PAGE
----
Is your dog struggling with something? In today's post, we're going to talk about some of the things you can do as you wait to see a professional. Things that will ensure that your dog's struggles don't get worse and things that will help you prep while you wait.
When people found themselves working from home, it seemed like a good time to get a dog, so the world's dog population experienced a 'little bump.' Wait times for everything from dinner out to specialist appointments are tricky now - you're not likely to call a day or two before and get an appointment anywhere. Some wait lists for specialists are more than 6 months long. Pre-Covid, wait times to see a good Dog Behaviourist or Trainer could be lengthy, but these days they're close to ridiculous!
Maybe your dog is worried about everything since life has gotten louder again.
Maybe they're reacting to every dog and person they see on the street.
Maybe they're struggling to function well in our human world for another reason.
So, what can you do? You've got a problem that's causing you trouble and no access to good advice. How are you going to manage? How can you help your dog?
Stop the Rehearsal
We've all heard the phrase 'practise makes perfect'. What most people don't realize is that this is true whether the skill being practised is a desirable behaviour or not. If your dog is reactive to other dogs, every time they rehearse having a reaction, it strengthens that behaviour. Every repetition of practise increases memory both mentally and physically and makes your dog better at the skill.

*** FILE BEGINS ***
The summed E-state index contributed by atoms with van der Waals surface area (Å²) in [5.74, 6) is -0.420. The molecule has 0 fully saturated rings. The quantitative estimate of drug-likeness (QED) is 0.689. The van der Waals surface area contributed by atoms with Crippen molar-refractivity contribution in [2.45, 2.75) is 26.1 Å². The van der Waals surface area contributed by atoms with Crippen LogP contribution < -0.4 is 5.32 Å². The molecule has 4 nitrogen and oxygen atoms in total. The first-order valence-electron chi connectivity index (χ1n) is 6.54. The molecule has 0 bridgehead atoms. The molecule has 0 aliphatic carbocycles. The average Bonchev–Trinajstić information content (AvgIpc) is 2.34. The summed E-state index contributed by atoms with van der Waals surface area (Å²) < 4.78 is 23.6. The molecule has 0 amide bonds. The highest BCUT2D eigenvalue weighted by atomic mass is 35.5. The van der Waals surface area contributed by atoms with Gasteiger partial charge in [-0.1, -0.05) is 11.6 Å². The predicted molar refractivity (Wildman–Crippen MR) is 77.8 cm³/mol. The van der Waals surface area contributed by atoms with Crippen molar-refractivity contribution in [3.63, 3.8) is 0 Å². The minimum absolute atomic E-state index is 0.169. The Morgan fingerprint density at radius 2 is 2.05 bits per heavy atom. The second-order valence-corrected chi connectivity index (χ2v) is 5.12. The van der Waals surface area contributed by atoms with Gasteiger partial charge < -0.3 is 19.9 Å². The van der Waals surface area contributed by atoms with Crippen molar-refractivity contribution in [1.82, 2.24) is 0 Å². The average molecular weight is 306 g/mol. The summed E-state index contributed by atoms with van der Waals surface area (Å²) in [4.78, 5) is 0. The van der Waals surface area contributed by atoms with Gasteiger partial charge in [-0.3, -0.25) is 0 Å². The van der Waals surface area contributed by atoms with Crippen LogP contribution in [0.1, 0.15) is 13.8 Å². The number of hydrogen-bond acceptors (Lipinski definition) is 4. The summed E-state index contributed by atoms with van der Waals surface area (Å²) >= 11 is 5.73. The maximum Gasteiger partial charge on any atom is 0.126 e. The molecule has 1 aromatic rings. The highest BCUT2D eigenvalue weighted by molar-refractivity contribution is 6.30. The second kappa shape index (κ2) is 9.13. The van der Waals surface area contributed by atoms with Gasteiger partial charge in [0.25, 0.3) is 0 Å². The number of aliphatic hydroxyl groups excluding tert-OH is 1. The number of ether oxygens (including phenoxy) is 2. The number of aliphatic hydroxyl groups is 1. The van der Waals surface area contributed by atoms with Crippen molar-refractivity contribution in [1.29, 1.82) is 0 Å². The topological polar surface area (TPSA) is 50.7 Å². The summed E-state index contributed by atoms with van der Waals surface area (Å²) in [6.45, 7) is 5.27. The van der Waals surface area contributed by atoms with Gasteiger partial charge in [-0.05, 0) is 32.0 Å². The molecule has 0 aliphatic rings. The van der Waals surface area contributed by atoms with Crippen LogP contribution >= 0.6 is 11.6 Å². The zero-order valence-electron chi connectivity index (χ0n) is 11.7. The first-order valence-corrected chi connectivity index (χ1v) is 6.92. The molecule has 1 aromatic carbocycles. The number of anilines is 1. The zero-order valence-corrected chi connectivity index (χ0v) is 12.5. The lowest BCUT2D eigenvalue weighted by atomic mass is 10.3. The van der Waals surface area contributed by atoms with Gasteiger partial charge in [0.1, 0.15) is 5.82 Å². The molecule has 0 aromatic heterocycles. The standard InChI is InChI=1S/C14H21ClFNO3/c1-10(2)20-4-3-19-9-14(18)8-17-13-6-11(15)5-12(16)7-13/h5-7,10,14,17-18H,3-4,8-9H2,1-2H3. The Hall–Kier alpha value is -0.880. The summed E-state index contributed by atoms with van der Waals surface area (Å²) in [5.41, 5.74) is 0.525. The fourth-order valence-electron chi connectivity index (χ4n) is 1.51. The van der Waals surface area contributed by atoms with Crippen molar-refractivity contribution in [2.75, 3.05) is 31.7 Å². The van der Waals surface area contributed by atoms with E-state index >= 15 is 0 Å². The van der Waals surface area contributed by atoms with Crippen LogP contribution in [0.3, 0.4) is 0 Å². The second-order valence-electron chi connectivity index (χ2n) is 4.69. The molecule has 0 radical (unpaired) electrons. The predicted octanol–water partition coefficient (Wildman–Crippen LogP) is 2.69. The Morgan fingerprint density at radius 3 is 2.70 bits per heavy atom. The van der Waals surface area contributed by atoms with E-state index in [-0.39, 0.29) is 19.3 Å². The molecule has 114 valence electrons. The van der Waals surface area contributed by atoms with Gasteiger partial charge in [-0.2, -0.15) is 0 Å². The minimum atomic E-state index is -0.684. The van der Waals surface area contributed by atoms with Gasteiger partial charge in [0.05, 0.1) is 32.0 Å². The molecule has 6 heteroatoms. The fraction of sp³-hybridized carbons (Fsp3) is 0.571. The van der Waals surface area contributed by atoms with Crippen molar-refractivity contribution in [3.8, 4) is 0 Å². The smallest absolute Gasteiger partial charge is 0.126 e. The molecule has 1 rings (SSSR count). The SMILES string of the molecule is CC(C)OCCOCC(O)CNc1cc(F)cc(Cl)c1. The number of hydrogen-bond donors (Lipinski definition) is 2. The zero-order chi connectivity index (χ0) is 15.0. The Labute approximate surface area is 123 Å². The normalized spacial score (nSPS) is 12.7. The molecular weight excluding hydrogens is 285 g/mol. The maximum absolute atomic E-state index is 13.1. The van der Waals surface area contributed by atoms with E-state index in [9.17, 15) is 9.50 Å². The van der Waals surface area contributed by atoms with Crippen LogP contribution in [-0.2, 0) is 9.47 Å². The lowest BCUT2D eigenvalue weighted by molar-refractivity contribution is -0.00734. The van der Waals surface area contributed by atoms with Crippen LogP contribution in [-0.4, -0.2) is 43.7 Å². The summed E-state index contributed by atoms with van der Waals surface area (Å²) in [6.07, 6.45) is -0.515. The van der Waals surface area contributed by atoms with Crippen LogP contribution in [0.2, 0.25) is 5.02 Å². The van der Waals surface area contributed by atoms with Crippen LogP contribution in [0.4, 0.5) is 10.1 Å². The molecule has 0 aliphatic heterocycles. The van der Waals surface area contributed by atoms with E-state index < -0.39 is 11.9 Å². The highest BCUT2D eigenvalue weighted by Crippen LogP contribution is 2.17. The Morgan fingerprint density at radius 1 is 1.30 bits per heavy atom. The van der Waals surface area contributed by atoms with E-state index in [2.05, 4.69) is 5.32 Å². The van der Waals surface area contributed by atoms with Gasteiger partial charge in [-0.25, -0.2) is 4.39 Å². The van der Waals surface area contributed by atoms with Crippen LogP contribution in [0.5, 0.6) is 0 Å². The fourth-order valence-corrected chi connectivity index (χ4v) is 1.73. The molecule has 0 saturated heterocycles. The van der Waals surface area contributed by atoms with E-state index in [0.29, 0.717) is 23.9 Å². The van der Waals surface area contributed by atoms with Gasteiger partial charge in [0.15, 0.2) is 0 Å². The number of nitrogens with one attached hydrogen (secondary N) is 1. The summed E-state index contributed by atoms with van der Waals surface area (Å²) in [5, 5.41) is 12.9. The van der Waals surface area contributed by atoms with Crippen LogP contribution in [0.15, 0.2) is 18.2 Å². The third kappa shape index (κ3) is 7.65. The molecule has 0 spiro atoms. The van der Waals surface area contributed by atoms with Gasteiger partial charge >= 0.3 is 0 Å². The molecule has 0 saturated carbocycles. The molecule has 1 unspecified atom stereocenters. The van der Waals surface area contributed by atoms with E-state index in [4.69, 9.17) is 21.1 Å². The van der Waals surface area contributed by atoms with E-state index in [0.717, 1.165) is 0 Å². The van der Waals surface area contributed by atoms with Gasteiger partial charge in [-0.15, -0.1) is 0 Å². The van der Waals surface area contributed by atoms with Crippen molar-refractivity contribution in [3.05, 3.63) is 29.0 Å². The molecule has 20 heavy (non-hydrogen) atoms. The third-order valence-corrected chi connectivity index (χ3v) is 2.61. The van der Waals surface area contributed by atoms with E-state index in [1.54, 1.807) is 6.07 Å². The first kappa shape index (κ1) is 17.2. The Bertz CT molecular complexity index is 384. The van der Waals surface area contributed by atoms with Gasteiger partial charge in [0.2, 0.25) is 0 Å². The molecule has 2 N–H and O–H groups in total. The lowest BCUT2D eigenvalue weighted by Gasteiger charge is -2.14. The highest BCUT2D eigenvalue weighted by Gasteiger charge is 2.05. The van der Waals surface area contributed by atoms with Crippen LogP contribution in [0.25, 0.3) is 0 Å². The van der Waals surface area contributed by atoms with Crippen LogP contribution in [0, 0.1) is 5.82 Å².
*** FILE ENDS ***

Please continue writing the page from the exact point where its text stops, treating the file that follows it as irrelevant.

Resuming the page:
So our first step should always be to stop the rehearsal.
Now I know what you're thinking.... If I knew how to stop it, I wouldn't be reading this.
I know - bear with me for a moment. It won't be perfect - life is full of unexpected moments. Just do the best you can to minimize the repetition of the offending behaviour.
Maybe that means walking during off times or changing your route to a quieter location if your dog is reacting to people or other dogs.
Maybe it means avoiding the thing they're afraid of as much as possible or entirely, if you can when they're worried.
Maybe it means not giving them high value chews if you're experiencing possession issues.
You're likely not superhuman, so don't try to be. Just do your best. A bit of foresight and planning can make a big impact when it comes to rehearsal.
Train Skills and Obedience
This is a must. In order to be able to communicate what you want and what you don't want to your dog, you'll need skills. Skills that have been rehearsed to perfection and proofed will be necessary when things are tough for your dog.
Trust us when we say, your dog is not stubborn. They're not 'being a jerk'! They're being a dog that is trying to live in a human world. We need to teach them how to live in ours.
At minimum, you'll want to train your dog to have a solid response to their name and work hard on leash manners and control. Start teaching these skills in a quiet location, then build on distractions and proof through them so your dog clearly understands. Not sure where to start? Check out McCann Dogs on YouTube for hundreds of instructional videos to help with skill training.
If you have a dog who is reactive with other dogs, you will be doing a lot of walking drills to help them get comfortable, so having the leash skills in place already will make all of the difference to you and your dog.
Preparing your dog to be able to confidently respond to commands in the presence of the thing they're struggling with will make you a GREAT leader. One who your dog can communicate with and they can trust for good guidance. Not one that they are afraid of.